With only one movie under its belt in the series, and little resources, Ernie Fosselius’s “Hardware Wars” is a solid fan film for “Star Wars” and the first ever made. Fosselius doesn’t try to make a movie so much as a mock movie trailer that runs down the events of the first film with humorous results. It’s filled with literally nothing but satire about the original movie, even skirting copyrights by altering everything enough to avoid legal trouble.
This is the story of Ko Hoshino, a skilled blind Jedi Master who learned the hard way that patience and wisdom can mean life or death when you’re training to battle the dark side. Stephen Vitale’s fan film “Hoshino” is a visually fantastic tale about the coming of age of a brilliant Jedi warrior, and writer Eric Carrasco delivers a tale that’s steeped in simplicity like classic “Star Wars.” Jedi master Ho Koshino is learning to build her own light saber and thinks back to her tragic origins. Continue reading
We don’t often think about every character standing outside of the big stories in major fantasy or science fiction, because we assume it’s just not interesting. Director Thomas R. Wood delivers a short but very unique tale of two working joes that are spending their days just doing their job. They are in the middle of the desert and unbeknownst to them there is a massive war taking place around them.
BOOTLEG FILES 584: “How Did You Happen to Get Snoopy, Charlie Brown?” (2017 fan film based on the Charles M. Schulz characters).
LAST SEEN: It is on YouTube.
AMERICAN HOME VIDEO: None.
REASON FOR BOOTLEG STATUS: The unauthorized use of copyright-protected characters.
CHANCES OF SEEING A COMMERCIAL DVD RELEASE: Unlikely.
There has been so much talk about childhood bullying in recent years that it is difficult not to recognize the role that Charles M. Schulz played in encouraging this negative environment. Yes, the creator of the long-running and beloved “Peanuts” comic strip used the concept of casual bullying as a light comedy theme focused on the character Charlie Brown. But let’s face it, the idea of a young boy constantly being harassed and insulted for his alleged stupidity, lack of personality, lack of athletic ability and overall clumsiness is not exactly hilarious in principle – and the fact that Charlie Brown’s tormentors are never punished or are very rarely remorseful for their malice is equally problematic.
So many, many short films are made each year, yet a lot of film fans overlook them, thus making themselves a disservice. 2016 saw a fantastically good crop of shorts from a variety of countries, showcasing the talents of filmmakers worth watching. In 2016, I saw over 175 short films through film festivals, Vimeo, YouTube, etc. Choosing a top 10 was tough this year and kept changing from day to day. Out of those ever changing titles, here are the 10 Best short films, or my 10 favorites at the moment, and a bunch more worth checking out.
Special mentions (aka I wish it were a top 25): Innsmouth, Postpartum, Stained, Injustice for All, Japanese Legends: Slit, Watchbear, The Puppet Man, Kaddish!, Little Boy Blue, Deathly, Overtime, Hoshino, The Tunnel, Bionic Girl, and Disco Inferno.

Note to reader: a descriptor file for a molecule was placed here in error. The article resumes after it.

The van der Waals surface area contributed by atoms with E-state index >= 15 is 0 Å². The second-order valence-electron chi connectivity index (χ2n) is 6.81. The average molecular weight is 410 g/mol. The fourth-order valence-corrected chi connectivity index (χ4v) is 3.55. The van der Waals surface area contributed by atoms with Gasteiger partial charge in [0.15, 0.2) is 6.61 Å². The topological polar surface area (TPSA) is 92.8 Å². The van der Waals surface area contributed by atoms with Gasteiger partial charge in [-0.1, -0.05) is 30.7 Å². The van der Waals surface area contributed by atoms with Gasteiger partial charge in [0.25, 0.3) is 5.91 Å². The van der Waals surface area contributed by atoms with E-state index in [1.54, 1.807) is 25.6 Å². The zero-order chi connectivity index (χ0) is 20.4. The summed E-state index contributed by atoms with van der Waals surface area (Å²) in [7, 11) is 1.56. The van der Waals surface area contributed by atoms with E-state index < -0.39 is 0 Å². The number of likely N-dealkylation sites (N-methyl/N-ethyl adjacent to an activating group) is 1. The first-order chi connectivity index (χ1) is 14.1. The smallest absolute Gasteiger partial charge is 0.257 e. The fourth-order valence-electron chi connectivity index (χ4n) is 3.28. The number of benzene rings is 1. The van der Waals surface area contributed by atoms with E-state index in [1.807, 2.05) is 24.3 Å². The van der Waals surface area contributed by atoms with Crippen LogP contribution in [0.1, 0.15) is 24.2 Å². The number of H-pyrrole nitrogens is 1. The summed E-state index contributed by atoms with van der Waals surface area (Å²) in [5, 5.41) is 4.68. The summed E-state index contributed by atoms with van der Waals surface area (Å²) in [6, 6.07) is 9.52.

On to the Top 10…
With “Fantastic Beasts and Where to Find Them” coming to theaters this week, some will binge watch (or read) the Harry Potter series (which in film form is just under 20 hours without breaks) while others won’t have time. That does not mean there’s nothing out there for those with less time to get hyped about going back into the magical world created by J.K. Rowling.
One quick search will give you hundreds of Harry Potter related videos and shorts that you can watch on You Tube. Of course, the quality of these varies greatly from “I can’t believe this is fan made” to “I can’t believe they’re letting people watch this” which is why we went through a ton of them to bring you some of the best ones out there.
We are in dire need of tales about Superman that are more thoughtful and awe inspiring. Superman can inspire hope and heroism and act as an avatar for humanity, and “It All Goes Away” proves it. Director Zachariah Smith adapts the short Superman story “Sam’s Tale.” Penned by comic book writer Jeph Loeb, the story was written him as a form of grieving for his son Sam who, very sadly, died of bone cancer in 2005, just as he was beginning to break out in the comic book world. Originally titled “Sam’s Story,” Loeb takes a very contemplative look at Clark Kent living in a world where death is an inevitability.
With the release of “Suicide Squad” in theaters and its Joker making movie headlines, now is the perfect time to look at a few shorts and fan films starring or about The Joker; or “Mr. J,” if you’re nasty.
Injustice for All (USA) (2016)
Lex Luthor visits Harleen Quinzel who is kept in solitary at Arkham Asylum to find out as much as he can about her beloved Mr. J. Through her storytelling and expanded scenes of The Joker’s activities, we see a bit of his past and his visits with other DC characters including Catwoman. This short film written by Donavan Darius and Joseph Bryce Hart and directed by Danny Mooney is a look at The Joker taken from a different angle compared to most of his feature film appearances.